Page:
Rap from Asia feels like one of those constantly percolating trends in Western media, frequently written about but never going that next step…always stuck in “four artists ready to break!” lists territory. Japanese artists have been in the same cycle too (although probably less than other artists across the continent, which is a different conversation), and any focus they get tends to be on singles, some very deserving in their goofy fun. Yet most of the interesting developments in Japan are happening on an album level, or at least from artists who use full-lengths as a way to explore myriad ideas. Something something people still buy CDs here, but also rappers such as Punpee (with Modern Times, the Japanese album I’ve seen top the most domestic best-of lists) and Yurufuwa Gang scored critically celebrated releases last year which were all over the place musically. It extends to gleeful acts like Sushiboys and Sleet Mage. It’s resulting in a lot of interesting ideas all over the place.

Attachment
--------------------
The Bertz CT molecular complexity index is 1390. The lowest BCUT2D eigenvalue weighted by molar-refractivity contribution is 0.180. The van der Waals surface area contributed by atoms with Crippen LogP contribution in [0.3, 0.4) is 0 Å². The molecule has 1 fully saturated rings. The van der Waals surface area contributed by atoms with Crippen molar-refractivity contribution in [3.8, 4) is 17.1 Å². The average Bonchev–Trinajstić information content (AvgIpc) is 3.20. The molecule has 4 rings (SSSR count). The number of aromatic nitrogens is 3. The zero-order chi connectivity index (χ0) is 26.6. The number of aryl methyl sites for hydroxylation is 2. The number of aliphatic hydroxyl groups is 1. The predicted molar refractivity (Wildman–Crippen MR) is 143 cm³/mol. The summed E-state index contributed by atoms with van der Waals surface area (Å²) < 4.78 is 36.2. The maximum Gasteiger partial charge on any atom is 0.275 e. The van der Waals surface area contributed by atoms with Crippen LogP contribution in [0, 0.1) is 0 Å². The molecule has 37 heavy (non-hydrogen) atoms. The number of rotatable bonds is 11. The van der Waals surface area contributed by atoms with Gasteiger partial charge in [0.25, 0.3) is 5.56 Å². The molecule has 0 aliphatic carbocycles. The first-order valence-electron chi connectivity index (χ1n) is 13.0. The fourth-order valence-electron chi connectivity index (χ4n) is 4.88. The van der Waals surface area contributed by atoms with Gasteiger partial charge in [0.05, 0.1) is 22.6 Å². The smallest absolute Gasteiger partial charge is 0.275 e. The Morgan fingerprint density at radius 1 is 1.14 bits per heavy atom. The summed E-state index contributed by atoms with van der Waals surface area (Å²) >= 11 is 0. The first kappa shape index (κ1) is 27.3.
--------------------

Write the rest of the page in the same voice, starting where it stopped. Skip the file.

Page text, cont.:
Flux’s Rafflesia does something on the netlabel level. Put out by the ever-omnivorous Omoide Label, it finds rapper and trackmaker Flux bouncing off a variety of sounds, resulting in a release that almost feels like a survey of popular sounds in Japanese rap today. Flux’s decision to recruit a wide variety of beatmakers goes a long way here — it’s why you can get something like the plinky-plonky “Swim” leading into a trap rumbler mimicking American hip-hop in “You Can’t Kill Me.” Flux glides over all these backdrops, though some better than others — his voice works better on the softer numbers, such as the piano-guided “Call Me Baby” or the more abstract “Yumeyumeyume,” than the Atlanta-inspired material. But it’s the inclusion of those moments that makes Rafflesia work as an album, offering a snapshot of many different styles, and underlining the experimentation and ambition guiding a lot of this music forward. Get it here, or listen below.